An Arlington cable televison project to expand the number of channels, which has caused numerous outages and interruptions, will be finished in about six weeks, according to an official of the cable firm.
"It's almost over; we're as anxious to have this over as you are," Metrocable President John D. Evans told the Arlington County Board Saturday. He added that there will be a "brief" shakedown period after completion of the construction.
The channel expansion project will increase the number of channels available to subscribers from 36 to 54. It is far ahead of schedule but the replacement of major system components has caused service interruptions to occur over a longer period of time than expected, Evans said.
Work in North Arlington is almost finished and, in response to a county request, the firm will send letters to notify subscribers in South Arlington about the ongoing work, Evans said.
The project has "been painful for the community," and "we appreciate the community's indulgence," he said.
In recent months, the county has received more complaints about Metrocable than at any point in the history of the franchise, County Board Chairman John G. Milliken said. Officials of the firm insist that the number of complaints is still only a small fraction of the estimated 37,000 subscribers.
"Citizens are understandably upset about reception difficulties and frequent outages," said Milliken, reading from a prepared statement.
In addition to asking that the cable firm mail notices about the construction work to subscribers, the county has assigned staff members to handle complaints and has hired a consultant to advise on ways interruptions can be minimized during construction, he said.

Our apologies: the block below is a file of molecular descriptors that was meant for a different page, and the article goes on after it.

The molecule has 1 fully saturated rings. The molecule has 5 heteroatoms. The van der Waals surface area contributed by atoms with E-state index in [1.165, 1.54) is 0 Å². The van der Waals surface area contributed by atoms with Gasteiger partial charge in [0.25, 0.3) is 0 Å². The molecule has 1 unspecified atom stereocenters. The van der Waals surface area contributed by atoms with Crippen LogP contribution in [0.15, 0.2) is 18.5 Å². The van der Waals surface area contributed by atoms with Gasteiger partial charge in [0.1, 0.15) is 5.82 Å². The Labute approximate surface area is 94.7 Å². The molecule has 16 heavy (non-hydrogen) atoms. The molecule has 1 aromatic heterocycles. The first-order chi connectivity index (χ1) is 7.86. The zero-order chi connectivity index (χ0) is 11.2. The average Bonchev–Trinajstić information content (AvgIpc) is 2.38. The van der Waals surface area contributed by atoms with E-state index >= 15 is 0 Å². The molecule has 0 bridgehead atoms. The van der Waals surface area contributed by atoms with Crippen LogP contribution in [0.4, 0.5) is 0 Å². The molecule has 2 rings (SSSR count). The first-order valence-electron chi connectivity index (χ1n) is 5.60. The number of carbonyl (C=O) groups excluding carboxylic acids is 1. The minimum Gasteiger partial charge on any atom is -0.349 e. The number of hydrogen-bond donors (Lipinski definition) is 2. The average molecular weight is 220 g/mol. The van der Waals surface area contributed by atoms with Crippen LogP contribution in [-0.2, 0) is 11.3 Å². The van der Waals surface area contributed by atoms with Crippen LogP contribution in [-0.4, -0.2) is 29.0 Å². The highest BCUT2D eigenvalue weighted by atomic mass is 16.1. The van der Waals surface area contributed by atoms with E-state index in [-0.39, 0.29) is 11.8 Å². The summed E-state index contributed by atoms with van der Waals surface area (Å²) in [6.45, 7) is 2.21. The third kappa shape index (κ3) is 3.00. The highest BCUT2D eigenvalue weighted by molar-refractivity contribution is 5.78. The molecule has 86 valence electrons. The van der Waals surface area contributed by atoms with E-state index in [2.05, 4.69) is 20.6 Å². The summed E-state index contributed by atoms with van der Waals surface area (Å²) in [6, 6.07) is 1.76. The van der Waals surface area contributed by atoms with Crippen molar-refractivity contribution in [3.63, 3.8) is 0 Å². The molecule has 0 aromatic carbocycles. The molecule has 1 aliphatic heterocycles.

A citizens committee has been appointed by the county manager to review cable service and make recommendations, he said.
Milliken said later that he also has asked Metrocable officials to consider giving consumers a rebate or partial refund to compensate them for the problems. The company's franchise agreement with the county requires refunds if an outage exceeds 24 hours and is the fault of the cable firm.
"My impression is that people are just as inconvenienced by periodic outages as a total blackout," he said. Metrocable officials have said they are considering requests for refunds on an individual basis, Milliken said.
Some residents have suggested that the county replace Metrocable with another company.
Milliken said he does not believe Arlington has the legal right to revoke Metrocable's franchise and that replacing the firm now "would be cutting off one's nose to spite one's face." The county last year extended Metrocable's franchise to the year 2000 after the firm agreed to expand the system's channel capacity.
"It's going to be tough" while upgrade work is in progress. But when that is over "we will all be better off," Milliken said.